2&3. Hong Kong And Macao
Hong Kong and Macau were for several centuries colonial possessions of Britain and Portugal respectively, and linguistically, their development has been broadly similar.
Since both lie off the coast of Guangzhou province where Cantonese is the predominant language, the populations of Hong Kong and Macau were mainly Cantonese speakers. And traditionally, not many people spoke Mandarin.
When the simplification of the Chinese writing system occurred in the 1950s, both territories were still under colonial rule. For this reason, both continued to use traditional Chinese characters when the mainland switched to simplified. And they still do today.
The populations of Hong Kong and Macau still consist mostly of Cantonese speakers, with the variety spoken in each showing slight variations, in part due to influences from the former colonial rulers.
With the influx of immigrants from the mainland that has occurred in recent years, the proportion of Mandarin speakers in both Hong Kong and Macau is increasing. However, in Hong Kong at least, English is still likely to get you just as far as Mandarin.
Taiwan is an island located off the coast of China’s Fujian province where the East and South China Seas meet.
China considers it a breakaway province that must eventually be reunited with the mainland. But most Taiwanese consider it an independent, democratic country.
During the Chinese Civil War, the Republic of China under the Kuomintang was defeated by the Communist Party of China. As a result, the Kuomintang fled the mainland for Taiwan, and the island has styled itself the Republic of China ever since.
The linguistic situation in Taiwan is complex. But Taiwanese Mandarin is used for business and education and also functions as the de facto official language.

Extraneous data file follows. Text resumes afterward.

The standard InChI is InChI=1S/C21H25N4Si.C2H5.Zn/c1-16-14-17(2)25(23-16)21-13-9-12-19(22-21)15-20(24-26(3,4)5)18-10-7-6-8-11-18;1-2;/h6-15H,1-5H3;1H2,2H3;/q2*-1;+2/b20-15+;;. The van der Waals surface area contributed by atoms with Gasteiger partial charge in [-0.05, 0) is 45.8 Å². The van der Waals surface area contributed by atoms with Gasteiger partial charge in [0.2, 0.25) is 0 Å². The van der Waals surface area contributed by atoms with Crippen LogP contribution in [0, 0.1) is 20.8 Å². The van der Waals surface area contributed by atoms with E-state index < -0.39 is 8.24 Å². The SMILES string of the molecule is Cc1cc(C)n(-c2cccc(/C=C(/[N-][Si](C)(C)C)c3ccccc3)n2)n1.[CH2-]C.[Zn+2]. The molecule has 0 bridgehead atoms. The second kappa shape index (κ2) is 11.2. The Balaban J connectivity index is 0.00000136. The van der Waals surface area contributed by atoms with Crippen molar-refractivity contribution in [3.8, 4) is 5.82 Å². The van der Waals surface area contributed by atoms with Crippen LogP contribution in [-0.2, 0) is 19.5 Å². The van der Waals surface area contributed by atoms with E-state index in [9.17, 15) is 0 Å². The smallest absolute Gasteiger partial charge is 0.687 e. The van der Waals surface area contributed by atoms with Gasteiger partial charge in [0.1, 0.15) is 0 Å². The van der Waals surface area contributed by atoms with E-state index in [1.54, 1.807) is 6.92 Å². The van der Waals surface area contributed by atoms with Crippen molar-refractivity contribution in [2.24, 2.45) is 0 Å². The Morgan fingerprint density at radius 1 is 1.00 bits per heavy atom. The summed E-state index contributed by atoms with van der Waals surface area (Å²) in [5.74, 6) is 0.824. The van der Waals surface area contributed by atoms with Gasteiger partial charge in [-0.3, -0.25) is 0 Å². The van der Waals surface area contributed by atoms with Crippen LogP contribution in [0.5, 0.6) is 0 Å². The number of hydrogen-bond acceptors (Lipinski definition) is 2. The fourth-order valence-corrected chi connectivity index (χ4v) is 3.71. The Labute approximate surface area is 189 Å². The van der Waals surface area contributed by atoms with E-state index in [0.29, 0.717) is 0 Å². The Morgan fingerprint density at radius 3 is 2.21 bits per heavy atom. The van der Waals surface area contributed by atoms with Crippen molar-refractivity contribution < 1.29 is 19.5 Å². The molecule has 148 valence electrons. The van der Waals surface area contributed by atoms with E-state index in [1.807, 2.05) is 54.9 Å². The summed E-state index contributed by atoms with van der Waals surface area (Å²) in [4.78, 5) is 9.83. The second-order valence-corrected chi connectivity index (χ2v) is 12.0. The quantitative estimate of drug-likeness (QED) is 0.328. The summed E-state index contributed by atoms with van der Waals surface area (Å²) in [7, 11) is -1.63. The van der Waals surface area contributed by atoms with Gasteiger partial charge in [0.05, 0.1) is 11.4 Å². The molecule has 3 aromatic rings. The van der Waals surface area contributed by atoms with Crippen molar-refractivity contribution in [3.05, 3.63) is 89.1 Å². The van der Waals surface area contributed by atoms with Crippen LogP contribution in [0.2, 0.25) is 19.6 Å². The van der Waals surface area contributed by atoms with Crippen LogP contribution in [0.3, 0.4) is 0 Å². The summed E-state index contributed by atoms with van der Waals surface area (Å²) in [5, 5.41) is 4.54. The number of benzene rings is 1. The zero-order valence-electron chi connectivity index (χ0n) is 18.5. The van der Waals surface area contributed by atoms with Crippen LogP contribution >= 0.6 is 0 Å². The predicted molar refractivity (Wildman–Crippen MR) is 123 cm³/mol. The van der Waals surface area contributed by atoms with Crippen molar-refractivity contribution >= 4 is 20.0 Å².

It varies slightly in pronunciation and vocabulary from mainland Putonghua, but the two are practically 100% mutually intelligible. If you travel to Taiwan and speak Mandarin, you will be understood everywhere you go – although many people speak English there too.
Due to its proximity to China’s Fujian province, a large proportion of the population belongs to the Hoklo Chinese ethnicity, the speakers of Hokkien. As a result, Hokkien is also widely spoken on the island.
Hakka, another major Chinese language from Fujian and the surrounding provinces, is also commonly heard, and completely unrelated indigenous languages belonging to the Austronesian language family are also present.
Like Hong Kong and Macau, Taiwan still uses traditional characters. And Classical Chinese, not easily understood by the general population, is still sometimes used for ceremonial occasions and religious rites as well as for the Taiwanese national anthem.
Chinese Speaking Countries In Southeast Asia
Given that China is such a huge and populous country, it is unsurprising that its influence is strongly felt in the surrounding region, especially since the Chinese have traditionally been heavily involved with seafaring, commerce and trading.
Over the centuries, many Chinese have migrated to most parts of Southeast Asia. And there are many areas where versions of Chinese are commonly heard today. Here are some of the most important Chinese speaking countries in this part of the world.
Outside of Greater China (the mainland plus Hong Kong, Macau and Taiwan), Thailand is the country with the largest Chinese population in the world.